DALLAS, Jan. 18 -- Washington Wizards Coach Eddie Jordan referred to this two-game road trip to San Antonio and Dallas as the "Texas Two-Step," but his team was in no mood to dance, much less play, immediately after receiving the news Sunday that guard Larry Hughes fractured his right thumb against Phoenix.
The Wizards have usually found a way to bounce back from embarrassing defeats with competitive efforts, but after scoring a season-low 73 points and absorbing a 28-point loss in San Antonio, the Wizards could not overcome a woeful first half and lost to the Mavericks, 137-120, before 19,693 at American Airlines Center.
Gilbert Arenas scores a career-high 43 points in a 137-120 loss in Dallas.
(Tony Gutierrez - AP)
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In the second game without their second-leading scorer and the league's leader in steals, the Wizards appeared listless as they surrendered a season-high 73 points in the first half against the Mavericks -- and trailed by 37 with 10 minutes 21 seconds left in the third quarter. "They were good and we weren't," Jordan said.
But the Wizards (22-15) finally woke up at that point, outscoring the Mavericks 80-60 for the rest of the game, and cutting the deficit to 11 with 2:26 left. Point guard Gilbert Arenas led the charge as he scored 27 of his career-high 43 points in the second half. "We were fighting for dignity in the second half," said Arenas, who fouled out with 1:24 remaining. "It's hard because you're missing 20 points [from Hughes]. You're missing your defensive leader. It's hard, but we've got to get over it. We've got to suck it up like men."
Arenas rebounded from his 0-for-12, three-point performance in San Antonio and posted his second 40-point game of the season. He found guard Juan Dixon sprinting down court for a layup to cap a 10-0 fourth-quarter run that cut the Mavericks' lead to 123-112. "Out of eight quarters, we played two good quarters and that's what we're going to take from this trip," said Jordan, who smiled for the first time all night after Dixon's layup. "We're going through an adjustment period. Larry Hughes meant so much, but we shouldn't play like that in the first half."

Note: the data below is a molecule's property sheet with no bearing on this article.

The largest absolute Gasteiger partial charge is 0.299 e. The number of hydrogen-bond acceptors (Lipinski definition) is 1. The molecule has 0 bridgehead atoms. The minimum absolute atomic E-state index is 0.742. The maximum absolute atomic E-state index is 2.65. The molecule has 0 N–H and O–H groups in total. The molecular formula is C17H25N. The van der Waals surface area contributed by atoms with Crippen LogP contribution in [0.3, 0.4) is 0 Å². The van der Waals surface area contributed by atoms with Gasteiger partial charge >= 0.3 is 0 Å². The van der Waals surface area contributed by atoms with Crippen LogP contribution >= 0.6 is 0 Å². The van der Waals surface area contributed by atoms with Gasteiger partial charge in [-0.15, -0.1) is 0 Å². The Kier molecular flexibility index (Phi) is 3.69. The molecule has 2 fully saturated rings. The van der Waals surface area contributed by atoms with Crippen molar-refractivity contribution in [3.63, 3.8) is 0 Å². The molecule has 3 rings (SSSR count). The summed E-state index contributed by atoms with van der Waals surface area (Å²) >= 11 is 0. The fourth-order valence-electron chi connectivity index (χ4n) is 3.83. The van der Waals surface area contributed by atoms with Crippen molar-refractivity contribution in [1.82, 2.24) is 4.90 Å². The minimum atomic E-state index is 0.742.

Former Wizards swingman, Jerry Stackhouse, helped thwart the run, when he scored five points in 25 seconds and gave the Mavericks a 20-point lead with 47 seconds left. "We never felt like there was any doubt about the game," Stackhouse said. "Everybody got a little passive when we had the big lead."
Stackhouse scored a season-high 29 points off the bench to lead the Mavericks (24-12), who wore green throwback jerseys to celebrate the franchise's 25th year.
The Mavericks scored an NBA season-high 137 points, shot 57.7 percent (45 of 78) and had four players score at least 20 points. Forward Dirk Nowitzki had 28 points and 11 rebounds, point guard Jason Terry had 26 points and 7 assists, and guard Michael Finley had 25 points. Terry, Finley and Stackhouse combined to hit 11 three-pointers one day after the Wizards allowed the Spurs to shoot 12 of 16 from beyond the three-point line.
"It's funny: The second Larry gets hurt, you feel like defensively, everybody is not on the same page," Dixon said. "We can't play like that. We won seven in a row. If we keep playing like that, we might lose seven in a row."
Forward Antawn Jamison, who scored a season-low six points against the Spurs, bounced back with his 15th double-double of the season, with 27 points and 10 rebounds. Dixon, starting his second game in place of Hughes, did his best imitation with 19 points, 6 rebounds and 6 assists. The Wizards even brought out their orange throwback Bullets jerseys, but they couldn't find the magic that led to road wins against the Lakers and Warriors.
After the Wizards fell behind 21-2 against the Spurs the night before, Jordan said the first quarter against Dallas would be important for the Wizards. He was right. The Wizards trailed 14-11 when Arenas completed a three-point play with 7:36 left, but the Mavericks closed out the period on a 26-9 run.
The Wizards did nothing to impede the Mavericks' path, leaving Finley, Nowitzki and Stackhouse free to launch jumpers while they stopped and stared. Dixon and forward Jared Jeffries combined to commit seven turnovers in the first period, which led to 13 points. The Mavericks shot 60.9 percent and scored 40 points -- proof that the most apparent hole without Hughes is defense. "Larry means a lot, but not to the point that we give up 40 points in one quarter," Jamison said.